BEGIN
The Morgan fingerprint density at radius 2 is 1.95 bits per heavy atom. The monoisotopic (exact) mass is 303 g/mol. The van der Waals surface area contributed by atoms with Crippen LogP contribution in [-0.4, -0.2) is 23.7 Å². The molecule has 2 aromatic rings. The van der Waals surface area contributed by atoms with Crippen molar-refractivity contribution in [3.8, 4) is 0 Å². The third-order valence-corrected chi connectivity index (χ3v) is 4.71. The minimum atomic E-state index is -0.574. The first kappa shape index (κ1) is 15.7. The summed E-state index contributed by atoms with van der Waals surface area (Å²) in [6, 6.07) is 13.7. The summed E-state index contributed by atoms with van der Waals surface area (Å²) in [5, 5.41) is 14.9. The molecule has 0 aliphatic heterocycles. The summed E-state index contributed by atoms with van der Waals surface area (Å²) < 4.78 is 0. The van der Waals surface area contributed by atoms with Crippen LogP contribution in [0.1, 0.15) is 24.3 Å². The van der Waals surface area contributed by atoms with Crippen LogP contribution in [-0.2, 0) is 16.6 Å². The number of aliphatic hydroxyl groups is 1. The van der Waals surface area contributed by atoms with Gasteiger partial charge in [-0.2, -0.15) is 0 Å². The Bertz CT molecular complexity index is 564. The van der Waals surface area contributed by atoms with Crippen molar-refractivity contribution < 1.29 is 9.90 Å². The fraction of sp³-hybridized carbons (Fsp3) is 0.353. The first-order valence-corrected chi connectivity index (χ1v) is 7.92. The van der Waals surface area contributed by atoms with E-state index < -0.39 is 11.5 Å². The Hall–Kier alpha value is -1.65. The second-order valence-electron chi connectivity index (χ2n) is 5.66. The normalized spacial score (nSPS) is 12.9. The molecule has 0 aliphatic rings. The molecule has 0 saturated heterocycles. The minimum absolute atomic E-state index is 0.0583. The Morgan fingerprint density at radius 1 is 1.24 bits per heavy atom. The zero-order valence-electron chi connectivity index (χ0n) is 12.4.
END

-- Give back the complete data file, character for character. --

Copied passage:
The Morgan fingerprint density at radius 2 is 1.95 bits per heavy atom. The monoisotopic (exact) mass is 303 g/mol. The van der Waals surface area contributed by atoms with Crippen LogP contribution in [-0.4, -0.2) is 23.7 Å². The molecule has 2 aromatic rings. The van der Waals surface area contributed by atoms with Crippen molar-refractivity contribution in [3.8, 4) is 0 Å². The third-order valence-corrected chi connectivity index (χ3v) is 4.71. The minimum atomic E-state index is -0.574. The first kappa shape index (κ1) is 15.7. The summed E-state index contributed by atoms with van der Waals surface area (Å²) in [6, 6.07) is 13.7. The summed E-state index contributed by atoms with van der Waals surface area (Å²) in [5, 5.41) is 14.9. The molecule has 0 aliphatic heterocycles. The summed E-state index contributed by atoms with van der Waals surface area (Å²) < 4.78 is 0. The van der Waals surface area contributed by atoms with Crippen LogP contribution in [0.1, 0.15) is 24.3 Å². The van der Waals surface area contributed by atoms with Crippen LogP contribution in [-0.2, 0) is 16.6 Å². The number of aliphatic hydroxyl groups is 1. The van der Waals surface area contributed by atoms with Gasteiger partial charge in [-0.2, -0.15) is 0 Å². The Bertz CT molecular complexity index is 564. The van der Waals surface area contributed by atoms with Crippen molar-refractivity contribution < 1.29 is 9.90 Å². The fraction of sp³-hybridized carbons (Fsp3) is 0.353. The first-order valence-corrected chi connectivity index (χ1v) is 7.92. The van der Waals surface area contributed by atoms with E-state index < -0.39 is 11.5 Å². The Hall–Kier alpha value is -1.65. The second-order valence-electron chi connectivity index (χ2n) is 5.66. The normalized spacial score (nSPS) is 12.9. The molecule has 0 aliphatic rings. The molecule has 0 saturated heterocycles. The minimum absolute atomic E-state index is 0.0583. The Morgan fingerprint density at radius 1 is 1.24 bits per heavy atom. The zero-order valence-electron chi connectivity index (χ0n) is 12.4.